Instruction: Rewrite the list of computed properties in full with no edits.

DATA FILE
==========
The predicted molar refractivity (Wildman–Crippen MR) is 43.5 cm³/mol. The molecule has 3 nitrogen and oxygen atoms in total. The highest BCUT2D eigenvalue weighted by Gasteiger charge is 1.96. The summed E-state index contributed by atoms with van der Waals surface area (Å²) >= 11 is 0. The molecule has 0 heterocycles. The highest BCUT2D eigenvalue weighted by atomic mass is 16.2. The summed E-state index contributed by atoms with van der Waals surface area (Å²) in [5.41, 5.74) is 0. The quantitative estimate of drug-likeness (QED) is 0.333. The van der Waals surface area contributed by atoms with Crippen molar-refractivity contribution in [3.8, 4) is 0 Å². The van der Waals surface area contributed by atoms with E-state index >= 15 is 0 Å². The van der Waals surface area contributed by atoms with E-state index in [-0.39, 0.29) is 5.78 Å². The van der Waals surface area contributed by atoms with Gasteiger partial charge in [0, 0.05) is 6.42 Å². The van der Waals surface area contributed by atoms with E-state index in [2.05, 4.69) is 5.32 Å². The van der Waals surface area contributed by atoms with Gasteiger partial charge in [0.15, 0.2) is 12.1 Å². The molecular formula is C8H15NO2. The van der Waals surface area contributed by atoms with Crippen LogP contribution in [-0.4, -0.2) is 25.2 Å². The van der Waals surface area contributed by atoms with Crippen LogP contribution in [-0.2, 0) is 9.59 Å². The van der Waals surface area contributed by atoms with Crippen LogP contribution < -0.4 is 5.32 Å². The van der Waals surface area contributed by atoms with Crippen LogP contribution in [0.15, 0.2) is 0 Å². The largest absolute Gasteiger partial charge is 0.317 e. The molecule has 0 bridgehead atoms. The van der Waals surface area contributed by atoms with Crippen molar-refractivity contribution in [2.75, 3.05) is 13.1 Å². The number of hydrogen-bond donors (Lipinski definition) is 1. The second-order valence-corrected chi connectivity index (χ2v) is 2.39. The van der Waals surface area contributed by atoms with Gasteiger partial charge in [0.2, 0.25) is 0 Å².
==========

The predicted molar refractivity (Wildman–Crippen MR) is 43.5 cm³/mol. The molecule has 3 nitrogen and oxygen atoms in total. The highest BCUT2D eigenvalue weighted by Gasteiger charge is 1.96. The summed E-state index contributed by atoms with van der Waals surface area (Å²) >= 11 is 0. The molecule has 0 heterocycles. The highest BCUT2D eigenvalue weighted by atomic mass is 16.2. The summed E-state index contributed by atoms with van der Waals surface area (Å²) in [5.41, 5.74) is 0. The quantitative estimate of drug-likeness (QED) is 0.333. The van der Waals surface area contributed by atoms with Crippen molar-refractivity contribution in [3.8, 4) is 0 Å². The van der Waals surface area contributed by atoms with E-state index >= 15 is 0 Å². The van der Waals surface area contributed by atoms with E-state index in [-0.39, 0.29) is 5.78 Å². The van der Waals surface area contributed by atoms with Gasteiger partial charge in [0, 0.05) is 6.42 Å². The van der Waals surface area contributed by atoms with E-state index in [2.05, 4.69) is 5.32 Å². The van der Waals surface area contributed by atoms with Gasteiger partial charge in [0.15, 0.2) is 12.1 Å². The molecular formula is C8H15NO2. The van der Waals surface area contributed by atoms with Crippen LogP contribution in [-0.4, -0.2) is 25.2 Å². The van der Waals surface area contributed by atoms with Crippen LogP contribution in [-0.2, 0) is 9.59 Å². The van der Waals surface area contributed by atoms with Crippen LogP contribution < -0.4 is 5.32 Å². The van der Waals surface area contributed by atoms with Crippen LogP contribution in [0.15, 0.2) is 0 Å². The largest absolute Gasteiger partial charge is 0.317 e. The molecule has 0 bridgehead atoms. The van der Waals surface area contributed by atoms with Crippen molar-refractivity contribution in [2.75, 3.05) is 13.1 Å². The number of hydrogen-bond donors (Lipinski definition) is 1. The second-order valence-corrected chi connectivity index (χ2v) is 2.39. The van der Waals surface area contributed by atoms with Gasteiger partial charge in [0.2, 0.25) is 0 Å².